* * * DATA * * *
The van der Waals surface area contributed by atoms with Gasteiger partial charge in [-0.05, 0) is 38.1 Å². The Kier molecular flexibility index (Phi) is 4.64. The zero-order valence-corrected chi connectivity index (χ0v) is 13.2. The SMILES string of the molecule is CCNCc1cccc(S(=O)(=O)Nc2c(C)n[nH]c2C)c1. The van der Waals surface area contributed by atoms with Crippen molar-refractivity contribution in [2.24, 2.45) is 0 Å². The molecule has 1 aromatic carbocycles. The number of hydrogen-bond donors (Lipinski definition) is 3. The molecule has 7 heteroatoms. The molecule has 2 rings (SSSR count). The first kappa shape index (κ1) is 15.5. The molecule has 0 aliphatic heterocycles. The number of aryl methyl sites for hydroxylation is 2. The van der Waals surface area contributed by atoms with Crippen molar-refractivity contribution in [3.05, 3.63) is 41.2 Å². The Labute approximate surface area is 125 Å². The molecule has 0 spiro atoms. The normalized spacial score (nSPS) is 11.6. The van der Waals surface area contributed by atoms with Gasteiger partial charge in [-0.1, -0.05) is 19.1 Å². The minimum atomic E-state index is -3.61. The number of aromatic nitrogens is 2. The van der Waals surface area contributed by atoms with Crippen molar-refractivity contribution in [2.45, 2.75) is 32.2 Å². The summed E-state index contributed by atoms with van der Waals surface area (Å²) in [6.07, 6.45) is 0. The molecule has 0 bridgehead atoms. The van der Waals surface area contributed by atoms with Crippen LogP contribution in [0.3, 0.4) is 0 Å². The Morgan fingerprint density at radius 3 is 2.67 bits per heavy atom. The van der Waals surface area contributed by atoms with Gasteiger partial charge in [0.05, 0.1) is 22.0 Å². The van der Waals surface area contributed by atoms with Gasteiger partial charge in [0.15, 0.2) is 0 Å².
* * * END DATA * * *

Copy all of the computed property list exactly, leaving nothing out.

The van der Waals surface area contributed by atoms with Gasteiger partial charge in [-0.05, 0) is 38.1 Å². The Kier molecular flexibility index (Phi) is 4.64. The zero-order valence-corrected chi connectivity index (χ0v) is 13.2. The SMILES string of the molecule is CCNCc1cccc(S(=O)(=O)Nc2c(C)n[nH]c2C)c1. The van der Waals surface area contributed by atoms with Crippen molar-refractivity contribution in [2.24, 2.45) is 0 Å². The molecule has 1 aromatic carbocycles. The number of hydrogen-bond donors (Lipinski definition) is 3. The molecule has 7 heteroatoms. The molecule has 2 rings (SSSR count). The first kappa shape index (κ1) is 15.5. The molecule has 0 aliphatic heterocycles. The number of aryl methyl sites for hydroxylation is 2. The van der Waals surface area contributed by atoms with Crippen molar-refractivity contribution in [3.05, 3.63) is 41.2 Å². The Labute approximate surface area is 125 Å². The molecule has 0 spiro atoms. The normalized spacial score (nSPS) is 11.6. The van der Waals surface area contributed by atoms with Gasteiger partial charge in [-0.1, -0.05) is 19.1 Å². The minimum atomic E-state index is -3.61. The number of aromatic nitrogens is 2. The van der Waals surface area contributed by atoms with Crippen molar-refractivity contribution in [2.45, 2.75) is 32.2 Å². The summed E-state index contributed by atoms with van der Waals surface area (Å²) in [6.07, 6.45) is 0. The molecule has 0 bridgehead atoms. The van der Waals surface area contributed by atoms with Crippen LogP contribution in [0.3, 0.4) is 0 Å². The Morgan fingerprint density at radius 3 is 2.67 bits per heavy atom. The van der Waals surface area contributed by atoms with Gasteiger partial charge in [0.05, 0.1) is 22.0 Å². The van der Waals surface area contributed by atoms with Gasteiger partial charge in [0.15, 0.2) is 0 Å².